Yonder coffee maple cinnamon latte

Here’s to a long rainy weekend

It wasn’t until Wednesday I learned there was going to be a winter storm in California. Is that why the air has been getting so cold? My coworker got a text from a friend who lives in Pasadena saying that it was hailing on her side in Los Angeles.

Thursday I worked from home. If I didn’t look at the weather forecast for the next ten days, I would have prepared for a beautiful weekend. Sure it rained on Wednesday night but on Thursday morning, the sky looked beautiful. Then came the intermittent intense storms. On Sunday, I was planning on taking my kid to this outdoor cycling event…but if it rains, maybe she can take her tricycle around the mall?

On Friday, we went to Lana’s daycare owner’s birthday party. We braved the heavy rain on Friday night.

Today (Saturday), we got a tiny bit of sun. Then it hailed shortly after.

Another one of my cultural critiques

I am looking at my social media feed and I see one of my male friends posting a photo of his trip to Japan. I thought, “didn’t he just have a baby?” I guess something, dare I say…triggered me? I was kind of put off by it. I get that he’s traveling for this car event, it is his hobby and it’s his passion. And I am NOT framing him as a terrible person or terrible father — I’m sure this trip was planned far in advanced. And I don’t want to frame myself as a man-hater…but I want to call out this struggle that a lot of moms — especially new moms have. Plenty of moms lament how they miss their hobbies and how they don’t have time for anything that pursues them joy because they’re too occupied with the kids and the home. Before having a kid I had a lot of hobbies and I feel two years post-partum I am finally getting my hobbies back in my life. I guess new dads can pursue their hobbies soon after the kid is born? I am blowing some steam.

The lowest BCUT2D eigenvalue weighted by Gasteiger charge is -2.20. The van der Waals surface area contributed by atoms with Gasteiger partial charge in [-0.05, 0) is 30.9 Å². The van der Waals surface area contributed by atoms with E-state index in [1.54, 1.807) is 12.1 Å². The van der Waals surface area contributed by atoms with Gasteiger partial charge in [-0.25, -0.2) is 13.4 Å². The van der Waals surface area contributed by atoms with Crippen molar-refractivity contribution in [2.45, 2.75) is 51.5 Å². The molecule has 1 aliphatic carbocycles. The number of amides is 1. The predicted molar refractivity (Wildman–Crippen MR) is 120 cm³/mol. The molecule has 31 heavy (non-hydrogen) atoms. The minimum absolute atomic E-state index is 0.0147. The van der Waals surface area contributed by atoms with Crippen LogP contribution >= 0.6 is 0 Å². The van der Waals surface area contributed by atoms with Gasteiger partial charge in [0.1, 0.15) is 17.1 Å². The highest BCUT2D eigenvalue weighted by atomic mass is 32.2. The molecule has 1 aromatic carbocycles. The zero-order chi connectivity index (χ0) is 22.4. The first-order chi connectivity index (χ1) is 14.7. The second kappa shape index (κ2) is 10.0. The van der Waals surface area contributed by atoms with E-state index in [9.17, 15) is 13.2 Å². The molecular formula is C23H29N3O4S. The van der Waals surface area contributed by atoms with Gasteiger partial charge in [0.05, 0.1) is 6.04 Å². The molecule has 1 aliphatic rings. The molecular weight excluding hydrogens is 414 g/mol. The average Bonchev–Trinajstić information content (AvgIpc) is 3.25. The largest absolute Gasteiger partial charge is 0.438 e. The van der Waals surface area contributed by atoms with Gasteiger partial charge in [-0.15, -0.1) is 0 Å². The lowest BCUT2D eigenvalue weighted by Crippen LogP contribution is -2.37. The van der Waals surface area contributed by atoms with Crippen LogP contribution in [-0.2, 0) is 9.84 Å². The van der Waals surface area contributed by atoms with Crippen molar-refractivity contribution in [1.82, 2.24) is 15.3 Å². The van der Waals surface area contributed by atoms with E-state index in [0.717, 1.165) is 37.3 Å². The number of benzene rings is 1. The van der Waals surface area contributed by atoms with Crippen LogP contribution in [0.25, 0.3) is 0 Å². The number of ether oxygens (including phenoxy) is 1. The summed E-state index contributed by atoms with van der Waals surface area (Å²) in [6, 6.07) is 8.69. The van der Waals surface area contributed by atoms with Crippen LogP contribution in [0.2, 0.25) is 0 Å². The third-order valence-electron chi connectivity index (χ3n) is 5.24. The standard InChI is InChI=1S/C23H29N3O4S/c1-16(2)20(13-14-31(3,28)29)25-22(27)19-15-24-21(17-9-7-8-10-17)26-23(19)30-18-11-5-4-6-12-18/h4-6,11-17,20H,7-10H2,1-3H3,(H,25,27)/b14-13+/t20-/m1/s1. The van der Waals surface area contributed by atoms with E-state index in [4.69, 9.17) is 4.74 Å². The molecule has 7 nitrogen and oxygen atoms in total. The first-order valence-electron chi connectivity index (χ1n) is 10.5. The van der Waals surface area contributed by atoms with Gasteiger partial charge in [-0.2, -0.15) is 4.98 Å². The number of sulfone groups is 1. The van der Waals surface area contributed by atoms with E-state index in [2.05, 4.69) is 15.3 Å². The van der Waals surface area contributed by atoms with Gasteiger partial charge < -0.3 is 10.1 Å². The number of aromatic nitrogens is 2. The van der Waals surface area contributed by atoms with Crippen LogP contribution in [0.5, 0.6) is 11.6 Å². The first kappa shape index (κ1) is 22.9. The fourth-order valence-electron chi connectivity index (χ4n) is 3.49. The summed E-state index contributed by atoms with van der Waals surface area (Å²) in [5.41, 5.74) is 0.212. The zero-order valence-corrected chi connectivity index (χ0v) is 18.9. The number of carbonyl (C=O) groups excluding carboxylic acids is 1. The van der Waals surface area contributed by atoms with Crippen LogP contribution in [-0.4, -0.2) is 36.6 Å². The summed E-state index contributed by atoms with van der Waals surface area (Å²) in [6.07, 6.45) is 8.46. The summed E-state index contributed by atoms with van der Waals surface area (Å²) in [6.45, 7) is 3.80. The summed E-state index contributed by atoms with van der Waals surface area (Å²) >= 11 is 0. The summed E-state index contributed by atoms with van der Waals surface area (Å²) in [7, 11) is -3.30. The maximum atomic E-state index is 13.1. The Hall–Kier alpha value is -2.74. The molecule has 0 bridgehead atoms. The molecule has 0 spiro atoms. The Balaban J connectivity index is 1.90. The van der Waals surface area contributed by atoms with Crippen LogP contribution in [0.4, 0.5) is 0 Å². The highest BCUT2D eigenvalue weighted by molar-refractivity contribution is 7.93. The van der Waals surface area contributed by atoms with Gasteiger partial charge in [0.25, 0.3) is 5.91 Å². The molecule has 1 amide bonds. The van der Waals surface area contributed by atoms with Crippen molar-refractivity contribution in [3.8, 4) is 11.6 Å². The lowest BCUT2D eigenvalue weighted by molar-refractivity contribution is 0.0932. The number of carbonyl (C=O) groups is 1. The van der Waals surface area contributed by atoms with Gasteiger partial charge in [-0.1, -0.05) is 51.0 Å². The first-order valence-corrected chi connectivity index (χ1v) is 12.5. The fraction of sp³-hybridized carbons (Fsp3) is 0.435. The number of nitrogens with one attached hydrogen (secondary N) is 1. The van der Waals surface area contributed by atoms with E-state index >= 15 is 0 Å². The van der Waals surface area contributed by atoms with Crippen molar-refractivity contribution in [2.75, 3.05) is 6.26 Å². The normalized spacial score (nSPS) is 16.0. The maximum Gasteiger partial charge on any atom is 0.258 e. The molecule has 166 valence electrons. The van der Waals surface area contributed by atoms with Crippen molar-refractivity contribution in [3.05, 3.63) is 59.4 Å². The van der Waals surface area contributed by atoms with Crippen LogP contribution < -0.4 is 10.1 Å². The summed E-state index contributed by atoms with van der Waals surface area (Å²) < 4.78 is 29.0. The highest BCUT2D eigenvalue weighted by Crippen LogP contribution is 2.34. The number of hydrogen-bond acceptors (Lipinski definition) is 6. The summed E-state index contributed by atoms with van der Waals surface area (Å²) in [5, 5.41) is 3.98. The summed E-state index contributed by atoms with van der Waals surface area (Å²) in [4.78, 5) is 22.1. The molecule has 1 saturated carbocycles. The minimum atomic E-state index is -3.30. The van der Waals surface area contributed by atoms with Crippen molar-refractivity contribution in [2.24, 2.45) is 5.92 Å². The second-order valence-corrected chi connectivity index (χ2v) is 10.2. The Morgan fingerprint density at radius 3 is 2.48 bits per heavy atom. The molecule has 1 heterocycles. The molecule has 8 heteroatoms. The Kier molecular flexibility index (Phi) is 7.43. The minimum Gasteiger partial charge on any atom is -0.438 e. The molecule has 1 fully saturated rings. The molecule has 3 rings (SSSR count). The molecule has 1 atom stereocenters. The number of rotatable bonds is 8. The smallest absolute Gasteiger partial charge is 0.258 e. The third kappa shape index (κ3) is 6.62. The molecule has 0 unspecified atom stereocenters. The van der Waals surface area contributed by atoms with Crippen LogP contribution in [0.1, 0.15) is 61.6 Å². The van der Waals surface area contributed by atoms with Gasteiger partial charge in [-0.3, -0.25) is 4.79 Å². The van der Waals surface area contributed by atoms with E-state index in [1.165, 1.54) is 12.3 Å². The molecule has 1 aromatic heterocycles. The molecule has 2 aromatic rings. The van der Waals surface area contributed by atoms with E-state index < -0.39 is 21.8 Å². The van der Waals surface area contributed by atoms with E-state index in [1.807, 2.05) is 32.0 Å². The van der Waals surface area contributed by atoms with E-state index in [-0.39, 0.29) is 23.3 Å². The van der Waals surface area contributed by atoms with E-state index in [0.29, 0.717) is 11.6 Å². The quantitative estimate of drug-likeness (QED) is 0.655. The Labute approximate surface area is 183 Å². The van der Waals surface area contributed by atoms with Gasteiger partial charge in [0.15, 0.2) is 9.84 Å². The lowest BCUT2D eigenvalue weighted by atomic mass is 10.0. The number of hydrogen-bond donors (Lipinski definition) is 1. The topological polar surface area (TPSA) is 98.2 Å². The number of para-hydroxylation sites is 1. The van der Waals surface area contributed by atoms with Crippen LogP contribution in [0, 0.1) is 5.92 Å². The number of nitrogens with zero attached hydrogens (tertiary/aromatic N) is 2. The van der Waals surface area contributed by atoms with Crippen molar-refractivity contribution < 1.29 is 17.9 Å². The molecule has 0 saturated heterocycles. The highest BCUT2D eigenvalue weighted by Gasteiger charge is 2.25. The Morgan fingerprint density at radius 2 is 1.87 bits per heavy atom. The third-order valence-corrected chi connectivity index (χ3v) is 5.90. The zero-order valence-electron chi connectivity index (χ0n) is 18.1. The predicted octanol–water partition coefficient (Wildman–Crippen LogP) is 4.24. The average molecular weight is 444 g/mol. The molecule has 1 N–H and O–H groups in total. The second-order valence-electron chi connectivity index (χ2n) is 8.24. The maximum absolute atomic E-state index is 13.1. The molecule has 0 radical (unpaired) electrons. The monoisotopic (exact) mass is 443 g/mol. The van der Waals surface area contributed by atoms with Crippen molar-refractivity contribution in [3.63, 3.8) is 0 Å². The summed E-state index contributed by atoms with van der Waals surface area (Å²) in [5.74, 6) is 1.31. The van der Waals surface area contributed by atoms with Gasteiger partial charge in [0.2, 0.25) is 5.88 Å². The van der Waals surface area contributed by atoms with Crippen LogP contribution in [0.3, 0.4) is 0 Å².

Before Lana was born, H told me that if I want to go out with my friends, I should go ahead and not feel guilty about it. But the thing is, an evening to hang out with my friends in the bar isn’t exactly sustainable because firstly, why does it have to be a singular evening? Also, we’re not in our early 20s anymore. My friends aren’t really into alcohol or late nights anymore. I told him his idea came from a good place but it does not solve the equity problem between new moms and dads. Sometimes (err…a lot of the times?) partners can be oblivious to the invisible, mental load moms and main caregivers go through. Maybe it should have been re-worded as, “if you need to pursue your hobbies, go ahead.” It’s okay to go to that monthly book club or do your daily run or go to pottery class on Thursdays after work, etc. Finding a way to support each other’s hobbies is a long-term thing, not a singular one-off evening. Plus hobbies are more meaningful than an evening at the bar or an afternoon at a spa.

Things I’ve been enjoying lately:

Stationery stores or stationery sections within a store – I think I am more of an admirer of stationary stores and sections. I really don’t need to buy any more stationery because I already have a lot of it and I’ve hardly touched some of them in the last couple of years. In fact, I’ve been giving away a lot of my stationery and craft supplies to teachers for their classrooms,

When I made Valentine’s Day cards for Lana earlier this month, it was the first time I used my craft supplies in while. A couple of days ago, I used stamps and watercolors to decorate a birthday care for Lana’s daycare owner. Though I’ve been giving away my supplies, I still have more than enough on-hand for future craft projects. I am going to guess the next craft project will be for Easter.

Pachinko by Min Jin Lee – I generally save my book reviews for my monthly book review post but I just finished the audiobook as of today for a book club. I thoroughly enjoyed this book. It has definitely made it to my top picks for the year.